With Charlotte’s affordable housing shortage at an all-time high, more than 300 people gathered at Central Piedmont Community College Tuesday night to hear housing experts describe the immense social costs of the problem and discuss ways to solve it.
“Building Futures,” a symposium on affordable housing, was hosted by Habitat for Humanity Charlotte and the Foundation for the Carolinas. It comes amid reports that Charlotte needs about 34,000 additional affordable housing units. That’s about twice the deficit of a few years ago.
With wages flat, a growing number of working Americans are struggling to pay for housing. Charlotte’s average rent is now $1,000 a month – nearly half the annual salary of a worker earning $12 an hour. But minimum wage remains stuck at $7.25 an hour, and 30 percent of women in the Charlotte region work for minimum wage, N.C. Housing Coalition Director Satana Deberry said.
Charlotte’s booming population growth is making the problem worse. As more people seek urban living, gentrification is pushing up rents in what until recently were lower-income neighborhoods near the center city. That means lower-income people are being forced to move farther from town. “If we don’t start thinking about creating mixed-income, diverse communities,” said former Atlanta Housing Authority Director Renee Glover, “all we’re going to do is suburbanize poverty.”
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Children with unstable housing situations are more likely to have developmental delays, educational deficits and other problems, said Stephanie Ettinger de Cuba, research and policy director for Children’s HealthWatch in Boston. But “a stable, decent affordable home” she said, works like a vaccine, helping to inoculate children and benefiting society as well.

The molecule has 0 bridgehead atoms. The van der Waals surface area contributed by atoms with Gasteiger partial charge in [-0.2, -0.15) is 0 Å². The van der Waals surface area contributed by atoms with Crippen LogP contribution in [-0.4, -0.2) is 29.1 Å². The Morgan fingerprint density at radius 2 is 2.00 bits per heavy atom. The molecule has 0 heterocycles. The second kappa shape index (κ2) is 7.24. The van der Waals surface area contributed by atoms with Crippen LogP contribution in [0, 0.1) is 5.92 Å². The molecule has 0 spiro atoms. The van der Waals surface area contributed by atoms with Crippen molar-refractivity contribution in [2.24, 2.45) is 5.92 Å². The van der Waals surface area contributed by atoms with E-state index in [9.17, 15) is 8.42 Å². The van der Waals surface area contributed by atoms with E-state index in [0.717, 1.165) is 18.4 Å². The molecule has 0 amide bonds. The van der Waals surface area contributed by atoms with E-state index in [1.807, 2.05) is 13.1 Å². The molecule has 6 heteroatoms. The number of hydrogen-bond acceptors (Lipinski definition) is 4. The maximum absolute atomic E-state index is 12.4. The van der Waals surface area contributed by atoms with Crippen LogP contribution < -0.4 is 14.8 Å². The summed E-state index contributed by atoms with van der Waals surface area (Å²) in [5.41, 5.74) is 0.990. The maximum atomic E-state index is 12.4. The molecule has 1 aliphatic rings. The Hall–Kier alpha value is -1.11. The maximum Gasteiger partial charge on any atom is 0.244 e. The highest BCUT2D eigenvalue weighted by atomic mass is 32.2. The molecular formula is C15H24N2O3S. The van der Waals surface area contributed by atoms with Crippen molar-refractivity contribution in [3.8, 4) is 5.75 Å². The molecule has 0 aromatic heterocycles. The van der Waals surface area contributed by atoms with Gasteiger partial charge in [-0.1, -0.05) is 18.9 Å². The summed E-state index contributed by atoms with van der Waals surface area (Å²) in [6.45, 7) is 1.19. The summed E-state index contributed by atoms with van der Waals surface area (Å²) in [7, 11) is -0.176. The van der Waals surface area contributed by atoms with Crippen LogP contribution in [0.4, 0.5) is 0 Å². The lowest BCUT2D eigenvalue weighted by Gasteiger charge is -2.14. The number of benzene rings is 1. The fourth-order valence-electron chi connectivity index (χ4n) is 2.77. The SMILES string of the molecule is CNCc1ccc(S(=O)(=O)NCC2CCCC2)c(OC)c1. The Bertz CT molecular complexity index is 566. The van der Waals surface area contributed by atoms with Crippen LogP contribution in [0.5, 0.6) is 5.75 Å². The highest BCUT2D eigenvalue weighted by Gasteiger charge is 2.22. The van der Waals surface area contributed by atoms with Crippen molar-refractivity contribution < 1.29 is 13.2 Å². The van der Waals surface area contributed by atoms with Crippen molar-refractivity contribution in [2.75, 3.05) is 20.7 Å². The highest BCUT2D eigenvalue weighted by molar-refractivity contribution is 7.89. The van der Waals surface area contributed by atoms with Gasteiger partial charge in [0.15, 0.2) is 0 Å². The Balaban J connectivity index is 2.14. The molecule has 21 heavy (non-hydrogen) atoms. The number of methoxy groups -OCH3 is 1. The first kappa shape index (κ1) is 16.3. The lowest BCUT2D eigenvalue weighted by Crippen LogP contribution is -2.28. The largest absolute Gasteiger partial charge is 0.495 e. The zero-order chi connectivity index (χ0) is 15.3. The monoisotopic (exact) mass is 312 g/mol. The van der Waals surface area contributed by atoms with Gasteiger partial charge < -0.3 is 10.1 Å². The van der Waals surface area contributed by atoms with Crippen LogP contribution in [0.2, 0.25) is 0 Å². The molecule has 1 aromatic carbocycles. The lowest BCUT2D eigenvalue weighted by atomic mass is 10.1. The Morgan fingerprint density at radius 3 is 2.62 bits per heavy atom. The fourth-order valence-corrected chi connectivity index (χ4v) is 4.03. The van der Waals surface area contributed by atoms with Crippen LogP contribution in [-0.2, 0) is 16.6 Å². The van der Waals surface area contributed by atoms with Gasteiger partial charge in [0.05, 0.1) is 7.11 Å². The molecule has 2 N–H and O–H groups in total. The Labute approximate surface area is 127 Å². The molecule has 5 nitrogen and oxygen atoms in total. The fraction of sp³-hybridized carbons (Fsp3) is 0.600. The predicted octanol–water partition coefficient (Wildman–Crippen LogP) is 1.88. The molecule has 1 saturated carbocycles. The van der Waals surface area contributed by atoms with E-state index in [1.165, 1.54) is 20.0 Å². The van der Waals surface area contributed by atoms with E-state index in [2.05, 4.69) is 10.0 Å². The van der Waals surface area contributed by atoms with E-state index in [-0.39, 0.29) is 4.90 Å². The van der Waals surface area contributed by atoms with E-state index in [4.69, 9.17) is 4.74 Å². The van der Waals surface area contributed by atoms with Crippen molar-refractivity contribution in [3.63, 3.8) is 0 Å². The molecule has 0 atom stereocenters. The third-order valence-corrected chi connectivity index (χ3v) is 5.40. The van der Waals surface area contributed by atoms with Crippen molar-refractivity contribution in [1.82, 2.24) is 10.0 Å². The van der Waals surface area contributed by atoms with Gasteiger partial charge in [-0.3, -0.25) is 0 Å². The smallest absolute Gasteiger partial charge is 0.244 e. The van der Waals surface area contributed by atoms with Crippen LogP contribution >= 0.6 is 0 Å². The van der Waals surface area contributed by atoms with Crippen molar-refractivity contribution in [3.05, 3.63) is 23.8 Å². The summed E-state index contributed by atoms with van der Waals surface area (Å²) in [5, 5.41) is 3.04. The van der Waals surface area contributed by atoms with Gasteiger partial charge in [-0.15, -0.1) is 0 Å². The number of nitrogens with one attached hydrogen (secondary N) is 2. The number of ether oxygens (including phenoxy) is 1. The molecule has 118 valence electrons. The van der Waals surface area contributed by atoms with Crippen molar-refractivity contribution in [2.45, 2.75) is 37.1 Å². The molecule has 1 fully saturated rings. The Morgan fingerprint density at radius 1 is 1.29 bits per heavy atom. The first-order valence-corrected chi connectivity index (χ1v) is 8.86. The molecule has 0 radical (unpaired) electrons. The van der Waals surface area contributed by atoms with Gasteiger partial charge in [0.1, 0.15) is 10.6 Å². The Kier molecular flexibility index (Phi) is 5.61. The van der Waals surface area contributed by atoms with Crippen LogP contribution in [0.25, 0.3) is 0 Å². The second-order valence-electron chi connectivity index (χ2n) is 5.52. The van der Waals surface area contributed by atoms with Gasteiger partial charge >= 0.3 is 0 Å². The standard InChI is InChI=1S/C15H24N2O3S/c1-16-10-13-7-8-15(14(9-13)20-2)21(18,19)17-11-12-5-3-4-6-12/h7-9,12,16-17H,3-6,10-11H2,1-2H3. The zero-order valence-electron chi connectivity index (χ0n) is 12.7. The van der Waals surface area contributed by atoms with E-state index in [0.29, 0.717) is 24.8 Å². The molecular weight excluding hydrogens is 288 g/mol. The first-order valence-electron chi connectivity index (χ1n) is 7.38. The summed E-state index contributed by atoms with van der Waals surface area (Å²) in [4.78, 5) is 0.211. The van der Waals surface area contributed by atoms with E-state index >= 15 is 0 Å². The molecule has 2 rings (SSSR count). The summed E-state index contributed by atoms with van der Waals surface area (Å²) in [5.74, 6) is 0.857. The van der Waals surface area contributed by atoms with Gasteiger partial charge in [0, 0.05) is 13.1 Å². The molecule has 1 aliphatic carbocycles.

Panel members agreed that affordable housing should be mixed with market-rate housing. But finding a way to build all those affordable homes was a tougher question. Most N.C. cities, including Charlotte, don’t require developers to include affordable units in new developments. They say they can’t because there’s no state law that specifically allows cities to do it.
Deberry urged audience members to lobby legislators to create such a law. “It’s the only way you’re going to get it,” she said.
Tuesday’s symposium comes on the heels of the publication of Matthew Desmond’s provocative new book “Evicted: Poverty and Profit in the American City.”
Desmond, a Harvard University sociologist, describes the shortage of affordable housing as an often-overlooked but major cause of poverty.
“If incarceration had come to define the lives of men from impoverished black neighborhoods, eviction was shaping the lives of women,” he has written. “Poor black men were locked up. Poor black women were locked out.”
Satana encouraged audience members to read the book. Order it from Amazon, she said. “You can have it in two days.”
Pam Kelley: 704 358-5271